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Psychology and Islam Kısa Özet
This book provides a concise coverage of the unique relationship between the religion of Islam and psychology. It explains how psychology as a new discipline emerging from the west during the early twentieth century gained much recognition in the Muslim world both in their academia and scientific society, but not among the wider Muslim population. The claim was that for the wider Muslim population to accept this discipline, it needed to have roots in the indigenous Muslim cultures. It is for this reason that many Muslim academics began to argue that there was a need to rediscover the Muslim science called ‘ilm al-nafs in relation to modern psychology.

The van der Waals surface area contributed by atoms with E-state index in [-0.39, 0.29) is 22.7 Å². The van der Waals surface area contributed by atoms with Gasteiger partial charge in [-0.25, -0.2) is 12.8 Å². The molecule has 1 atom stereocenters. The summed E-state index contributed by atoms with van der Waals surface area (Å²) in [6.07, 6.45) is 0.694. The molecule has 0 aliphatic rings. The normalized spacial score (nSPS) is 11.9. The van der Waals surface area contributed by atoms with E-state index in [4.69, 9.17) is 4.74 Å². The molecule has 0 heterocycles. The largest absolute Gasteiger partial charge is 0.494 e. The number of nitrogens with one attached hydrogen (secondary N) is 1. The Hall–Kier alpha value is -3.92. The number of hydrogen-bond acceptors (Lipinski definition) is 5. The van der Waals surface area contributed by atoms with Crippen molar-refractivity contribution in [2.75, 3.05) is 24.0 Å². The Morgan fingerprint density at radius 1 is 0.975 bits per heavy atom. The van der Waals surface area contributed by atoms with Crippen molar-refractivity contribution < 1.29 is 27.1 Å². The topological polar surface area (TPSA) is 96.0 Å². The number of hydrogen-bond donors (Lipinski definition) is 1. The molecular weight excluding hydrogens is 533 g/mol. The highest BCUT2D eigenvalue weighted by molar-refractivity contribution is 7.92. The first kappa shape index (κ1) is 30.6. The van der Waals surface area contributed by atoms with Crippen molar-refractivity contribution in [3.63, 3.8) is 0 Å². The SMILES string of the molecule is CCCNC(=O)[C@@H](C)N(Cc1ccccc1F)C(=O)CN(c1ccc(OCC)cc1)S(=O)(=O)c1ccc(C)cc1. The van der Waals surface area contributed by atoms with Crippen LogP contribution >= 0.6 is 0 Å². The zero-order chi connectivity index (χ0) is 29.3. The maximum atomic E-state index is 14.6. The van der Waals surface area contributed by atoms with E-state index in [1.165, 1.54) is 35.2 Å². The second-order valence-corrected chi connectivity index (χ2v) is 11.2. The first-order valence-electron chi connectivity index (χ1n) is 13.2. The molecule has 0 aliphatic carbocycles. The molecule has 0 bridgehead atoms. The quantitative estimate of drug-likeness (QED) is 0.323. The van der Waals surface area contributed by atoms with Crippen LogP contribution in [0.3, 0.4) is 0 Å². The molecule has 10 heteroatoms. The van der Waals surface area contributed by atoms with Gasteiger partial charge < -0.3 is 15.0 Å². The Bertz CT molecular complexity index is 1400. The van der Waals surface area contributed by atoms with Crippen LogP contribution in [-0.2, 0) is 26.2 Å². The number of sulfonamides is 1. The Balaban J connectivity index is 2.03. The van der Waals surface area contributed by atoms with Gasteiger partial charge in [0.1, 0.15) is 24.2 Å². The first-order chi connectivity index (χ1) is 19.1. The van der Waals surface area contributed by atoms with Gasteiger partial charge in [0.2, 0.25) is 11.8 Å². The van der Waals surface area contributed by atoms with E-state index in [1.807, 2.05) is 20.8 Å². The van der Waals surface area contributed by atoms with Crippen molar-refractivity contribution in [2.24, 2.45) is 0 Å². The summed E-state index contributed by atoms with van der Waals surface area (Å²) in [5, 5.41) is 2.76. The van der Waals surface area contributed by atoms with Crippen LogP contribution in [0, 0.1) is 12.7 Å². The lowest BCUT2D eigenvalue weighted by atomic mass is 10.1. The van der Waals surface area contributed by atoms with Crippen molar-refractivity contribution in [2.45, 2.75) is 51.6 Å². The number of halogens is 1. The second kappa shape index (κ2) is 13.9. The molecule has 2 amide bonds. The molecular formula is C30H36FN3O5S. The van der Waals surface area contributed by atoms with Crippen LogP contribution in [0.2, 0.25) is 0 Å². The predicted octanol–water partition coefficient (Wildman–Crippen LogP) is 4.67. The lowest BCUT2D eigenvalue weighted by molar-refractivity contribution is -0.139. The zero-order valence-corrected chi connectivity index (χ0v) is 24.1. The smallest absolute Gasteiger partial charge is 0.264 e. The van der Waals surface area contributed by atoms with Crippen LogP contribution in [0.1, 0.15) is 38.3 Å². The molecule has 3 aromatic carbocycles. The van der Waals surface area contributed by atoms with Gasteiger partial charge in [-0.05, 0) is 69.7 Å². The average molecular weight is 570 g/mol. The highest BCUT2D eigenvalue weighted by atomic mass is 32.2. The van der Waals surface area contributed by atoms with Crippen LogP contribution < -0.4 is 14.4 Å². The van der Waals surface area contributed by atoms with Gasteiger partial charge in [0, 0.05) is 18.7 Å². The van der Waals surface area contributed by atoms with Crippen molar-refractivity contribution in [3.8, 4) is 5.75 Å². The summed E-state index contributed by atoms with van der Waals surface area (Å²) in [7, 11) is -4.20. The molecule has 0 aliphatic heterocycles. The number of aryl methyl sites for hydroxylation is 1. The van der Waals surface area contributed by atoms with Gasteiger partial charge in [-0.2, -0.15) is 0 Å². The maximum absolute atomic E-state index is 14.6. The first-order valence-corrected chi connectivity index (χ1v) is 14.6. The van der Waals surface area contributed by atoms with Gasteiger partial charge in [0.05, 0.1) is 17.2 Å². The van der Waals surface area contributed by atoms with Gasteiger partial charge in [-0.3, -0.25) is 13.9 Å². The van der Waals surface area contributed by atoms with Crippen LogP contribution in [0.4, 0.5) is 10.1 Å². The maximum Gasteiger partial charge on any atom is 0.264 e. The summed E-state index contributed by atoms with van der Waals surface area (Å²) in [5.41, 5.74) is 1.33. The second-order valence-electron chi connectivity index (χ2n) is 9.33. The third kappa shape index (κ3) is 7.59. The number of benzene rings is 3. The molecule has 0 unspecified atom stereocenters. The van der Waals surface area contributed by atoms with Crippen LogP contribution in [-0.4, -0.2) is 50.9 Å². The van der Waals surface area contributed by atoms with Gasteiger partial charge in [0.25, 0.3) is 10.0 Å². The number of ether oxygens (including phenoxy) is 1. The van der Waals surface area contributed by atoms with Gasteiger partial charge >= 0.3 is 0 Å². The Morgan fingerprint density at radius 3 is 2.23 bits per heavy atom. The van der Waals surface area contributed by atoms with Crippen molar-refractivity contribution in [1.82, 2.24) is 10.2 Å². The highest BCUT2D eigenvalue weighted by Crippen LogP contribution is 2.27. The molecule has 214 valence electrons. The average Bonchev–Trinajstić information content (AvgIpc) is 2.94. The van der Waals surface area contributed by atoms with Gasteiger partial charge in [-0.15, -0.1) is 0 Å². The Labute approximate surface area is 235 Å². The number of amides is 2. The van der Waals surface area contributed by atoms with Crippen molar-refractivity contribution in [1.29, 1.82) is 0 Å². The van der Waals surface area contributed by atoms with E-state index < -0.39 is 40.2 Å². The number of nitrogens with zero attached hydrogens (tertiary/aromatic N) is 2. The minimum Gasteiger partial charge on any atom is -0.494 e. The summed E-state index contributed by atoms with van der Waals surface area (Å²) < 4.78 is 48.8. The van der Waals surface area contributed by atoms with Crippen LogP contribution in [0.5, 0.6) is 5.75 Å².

This book attempt to provide an explanation and description of the drive in the contemporary Muslim world to rediscover the Muslim science called ‘ilm al-nafs in relation to modern psychology. This quest began by mid-twentieth century after many of the newly Muslim nation-states had emerged. Later the notions of Islamic psychology and indigenous psychology were introduced, and began to be discussed in earnest. This book presents a survey of the discussions that have taken place about Islam and psychology and the various viewpoints that have evolved from such deliberations. Moreover, the book presents a general history of psychology and the contribution of Muslim thinkers to it. The authors also wrestle with the contemporary state of affairs in the Muslim world vis-à-vis psychology and religion by engaging with the socio-psychological perspectives of Muslim religiosity. The book also looks critically at the negative and positive effect of religiosity on mental health according to contemporary data collected from different Muslim countries and from Muslim minorities in the west, and deliberates on some of these contemporary mental health issues. This book is ideal for students seeking to understand the relationship between the faith of Islam and the contemporary subject of psychology of religion.